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AUSMARINE February 2011 33
RFD launches a new ultra compact inflatable -- 'Cyclone 150N'
RFD has met the challenge of the new
Australian Standard for the design and
manufacture of PFDs with the release of
a completely new inflatable jacket.
The new RFD Cyclone 150 represents a
major breakthrough in PFDs. The Cyclone
not only achieves the top-level 150N
performance in buoyancy, but in so doing
delivers superior comfort for the wearer,
according to the manufacturer.
The RFD Cyclone 150N jacket is
eminently suitable for all forms of
boating. It is officially certified to meet all
the stringent requirements of the new
Australian Standards (AS4758).
The internal bladder, firing mechanism
and CO2 gas bottle all fit very neatly
inside the black valise. There is minimal
bulk to the Cyclone PFD150N.
The Cyclone 150N is available in a
range of configurations. Options include
manual or auto inflate, with or without
harness loop and an optional crutch strap.
Standard features common to all
Cyclone models include a red lifting
handle sewn in and manufactured from
robust webbing fabric. This is an
important aid in rescue to grab the wearer
while in the water.
There is an adjustable closing
buckle conveniently located to the side.
This is not only comfortable, but
easily accessed by the wearer. There is
also an adjustable back strap, and a
soft neoprene collar, making the jacket
easy to wear, avoiding chaffing on the
back of the neck when worn for an
The Cyclone 150N is suitable for both
male and female wearers, over 40kgs. One
size fits all body types.
"The new Cyclone 150N PFD is a world
leading, high quality PFD that delivers
unheralded standards of comfort and
compact size to the Australian boating
market." said RFD Managing Director,
For further information contact:
RFD, New South Wales.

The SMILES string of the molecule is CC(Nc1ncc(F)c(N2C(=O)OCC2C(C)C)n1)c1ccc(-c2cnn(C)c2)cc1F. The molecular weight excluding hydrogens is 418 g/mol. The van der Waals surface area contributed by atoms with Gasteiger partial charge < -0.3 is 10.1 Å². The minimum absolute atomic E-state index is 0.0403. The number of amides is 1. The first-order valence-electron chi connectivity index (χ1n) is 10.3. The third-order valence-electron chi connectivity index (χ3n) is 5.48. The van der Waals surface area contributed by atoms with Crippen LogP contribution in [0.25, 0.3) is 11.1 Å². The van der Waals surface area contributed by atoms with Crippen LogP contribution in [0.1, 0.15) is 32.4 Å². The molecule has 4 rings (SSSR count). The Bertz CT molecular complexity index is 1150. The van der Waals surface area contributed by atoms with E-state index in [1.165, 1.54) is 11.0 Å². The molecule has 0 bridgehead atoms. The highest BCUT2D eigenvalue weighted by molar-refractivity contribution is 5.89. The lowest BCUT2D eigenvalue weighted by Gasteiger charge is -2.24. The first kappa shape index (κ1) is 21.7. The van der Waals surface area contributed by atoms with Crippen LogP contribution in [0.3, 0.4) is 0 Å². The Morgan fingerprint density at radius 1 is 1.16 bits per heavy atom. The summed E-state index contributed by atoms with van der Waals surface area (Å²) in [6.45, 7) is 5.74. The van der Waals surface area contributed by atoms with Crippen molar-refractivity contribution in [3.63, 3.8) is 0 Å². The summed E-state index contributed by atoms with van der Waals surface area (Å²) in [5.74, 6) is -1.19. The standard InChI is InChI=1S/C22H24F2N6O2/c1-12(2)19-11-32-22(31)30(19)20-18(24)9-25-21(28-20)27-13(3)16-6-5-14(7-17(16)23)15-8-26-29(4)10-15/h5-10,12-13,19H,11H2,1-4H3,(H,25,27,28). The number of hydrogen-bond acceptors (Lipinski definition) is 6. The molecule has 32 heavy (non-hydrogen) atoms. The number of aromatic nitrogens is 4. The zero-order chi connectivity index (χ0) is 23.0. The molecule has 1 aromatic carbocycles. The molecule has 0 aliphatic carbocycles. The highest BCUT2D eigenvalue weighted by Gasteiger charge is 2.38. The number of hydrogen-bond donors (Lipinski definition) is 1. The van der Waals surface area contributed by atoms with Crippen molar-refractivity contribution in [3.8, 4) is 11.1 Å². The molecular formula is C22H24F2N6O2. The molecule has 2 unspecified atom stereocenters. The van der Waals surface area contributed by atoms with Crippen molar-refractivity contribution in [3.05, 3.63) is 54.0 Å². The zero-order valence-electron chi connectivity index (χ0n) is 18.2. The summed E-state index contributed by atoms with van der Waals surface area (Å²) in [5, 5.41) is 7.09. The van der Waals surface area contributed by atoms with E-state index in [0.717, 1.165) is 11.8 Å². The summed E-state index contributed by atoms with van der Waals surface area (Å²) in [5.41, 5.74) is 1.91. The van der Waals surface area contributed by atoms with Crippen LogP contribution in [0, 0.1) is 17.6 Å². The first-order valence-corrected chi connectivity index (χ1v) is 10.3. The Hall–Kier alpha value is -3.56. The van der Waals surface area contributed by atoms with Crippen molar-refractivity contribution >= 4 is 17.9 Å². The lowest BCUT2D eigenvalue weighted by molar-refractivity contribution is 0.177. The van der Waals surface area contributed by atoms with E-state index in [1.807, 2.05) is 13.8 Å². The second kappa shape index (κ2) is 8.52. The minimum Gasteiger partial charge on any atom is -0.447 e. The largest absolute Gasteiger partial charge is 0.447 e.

The first of Hyundai SeasAll's highly developed range of
powerful common rail diesel marine engines have been
installed in New Zealand.
The first Hyundai SeasAll S250 marine diesel was installed into
Half Way Bay Station's workboat near Queenstown, in November.
The project, a re-power, was undertaken by Queenstown Marine --
the first appointed Australasian Hyundai SeasAll dealer.
The boat, a seven-metre alloy hardtop, is primarily used by
Halfway Bay Station for transporting goods and staff around the
expansive property on Lake Wakatipu in New Zealand's South
Island, which has no road access.
The new engine, the Hyundai SeasAll 250, is based on a
three-litre V6 common rail diesel and produces 186kW and
490nm of torque at maximum 3,800rpm and delivers the power
through a MerCruiser Bravo II sternleg.
In making the choice of installing a Hyundai S250 into the
craft, station Manager Gerry Kennedy said the end decision was
easy and down to Hyundai's international reputation for quality
"Years of Hyundai's cutting-edge R&D and proven power for
marine use was pretty hard to go by," said Kennedy.
"Reliability was a key factor in installing the S250 into the
boat. On the lake, reliability is a must, for not only when we're